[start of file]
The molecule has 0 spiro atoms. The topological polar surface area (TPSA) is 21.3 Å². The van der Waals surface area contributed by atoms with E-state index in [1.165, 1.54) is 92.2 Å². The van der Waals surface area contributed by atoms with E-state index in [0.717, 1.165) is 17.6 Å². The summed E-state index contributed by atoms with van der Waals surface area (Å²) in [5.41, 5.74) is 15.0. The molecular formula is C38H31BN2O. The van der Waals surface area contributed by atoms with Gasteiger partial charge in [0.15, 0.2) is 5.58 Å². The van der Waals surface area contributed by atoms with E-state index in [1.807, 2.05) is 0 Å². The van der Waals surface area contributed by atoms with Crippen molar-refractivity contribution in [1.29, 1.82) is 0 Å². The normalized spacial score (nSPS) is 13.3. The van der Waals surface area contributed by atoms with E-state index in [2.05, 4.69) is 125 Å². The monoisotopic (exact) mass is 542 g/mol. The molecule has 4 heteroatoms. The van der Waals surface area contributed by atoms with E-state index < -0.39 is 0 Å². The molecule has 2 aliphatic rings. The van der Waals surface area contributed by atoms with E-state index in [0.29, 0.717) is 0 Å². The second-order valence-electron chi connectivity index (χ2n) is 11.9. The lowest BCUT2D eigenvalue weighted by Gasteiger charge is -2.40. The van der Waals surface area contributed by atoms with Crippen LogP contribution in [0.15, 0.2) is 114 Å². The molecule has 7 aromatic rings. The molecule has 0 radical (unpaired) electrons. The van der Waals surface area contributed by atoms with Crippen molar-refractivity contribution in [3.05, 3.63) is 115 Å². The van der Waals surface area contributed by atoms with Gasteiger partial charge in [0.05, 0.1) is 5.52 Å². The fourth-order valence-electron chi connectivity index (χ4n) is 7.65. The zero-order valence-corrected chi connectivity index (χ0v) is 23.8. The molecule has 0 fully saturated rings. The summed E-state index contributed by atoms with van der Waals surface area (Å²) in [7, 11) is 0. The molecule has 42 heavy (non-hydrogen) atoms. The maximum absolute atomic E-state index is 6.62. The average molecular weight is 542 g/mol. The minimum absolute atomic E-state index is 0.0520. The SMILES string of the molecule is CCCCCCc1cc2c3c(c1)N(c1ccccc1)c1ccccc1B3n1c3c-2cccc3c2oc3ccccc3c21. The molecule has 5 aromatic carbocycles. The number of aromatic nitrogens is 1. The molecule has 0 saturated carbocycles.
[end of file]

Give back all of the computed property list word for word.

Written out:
The molecule has 0 spiro atoms. The topological polar surface area (TPSA) is 21.3 Å². The van der Waals surface area contributed by atoms with E-state index in [1.165, 1.54) is 92.2 Å². The van der Waals surface area contributed by atoms with E-state index in [0.717, 1.165) is 17.6 Å². The summed E-state index contributed by atoms with van der Waals surface area (Å²) in [5.41, 5.74) is 15.0. The molecular formula is C38H31BN2O. The van der Waals surface area contributed by atoms with Gasteiger partial charge in [0.15, 0.2) is 5.58 Å². The van der Waals surface area contributed by atoms with E-state index in [1.807, 2.05) is 0 Å². The van der Waals surface area contributed by atoms with Crippen molar-refractivity contribution in [1.29, 1.82) is 0 Å². The normalized spacial score (nSPS) is 13.3. The van der Waals surface area contributed by atoms with E-state index in [2.05, 4.69) is 125 Å². The monoisotopic (exact) mass is 542 g/mol. The molecule has 4 heteroatoms. The van der Waals surface area contributed by atoms with E-state index < -0.39 is 0 Å². The molecule has 2 aliphatic rings. The van der Waals surface area contributed by atoms with E-state index in [0.29, 0.717) is 0 Å². The second-order valence-electron chi connectivity index (χ2n) is 11.9. The lowest BCUT2D eigenvalue weighted by Gasteiger charge is -2.40. The van der Waals surface area contributed by atoms with Crippen LogP contribution in [0.15, 0.2) is 114 Å². The molecule has 7 aromatic rings. The molecule has 0 radical (unpaired) electrons. The van der Waals surface area contributed by atoms with Crippen molar-refractivity contribution in [3.05, 3.63) is 115 Å². The van der Waals surface area contributed by atoms with Gasteiger partial charge in [0.05, 0.1) is 5.52 Å². The fourth-order valence-electron chi connectivity index (χ4n) is 7.65. The zero-order valence-corrected chi connectivity index (χ0v) is 23.8. The molecule has 0 fully saturated rings. The summed E-state index contributed by atoms with van der Waals surface area (Å²) in [7, 11) is 0. The molecule has 42 heavy (non-hydrogen) atoms. The maximum absolute atomic E-state index is 6.62. The average molecular weight is 542 g/mol. The minimum absolute atomic E-state index is 0.0520. The SMILES string of the molecule is CCCCCCc1cc2c3c(c1)N(c1ccccc1)c1ccccc1B3n1c3c-2cccc3c2oc3ccccc3c21. The molecule has 5 aromatic carbocycles. The number of aromatic nitrogens is 1. The molecule has 0 saturated carbocycles.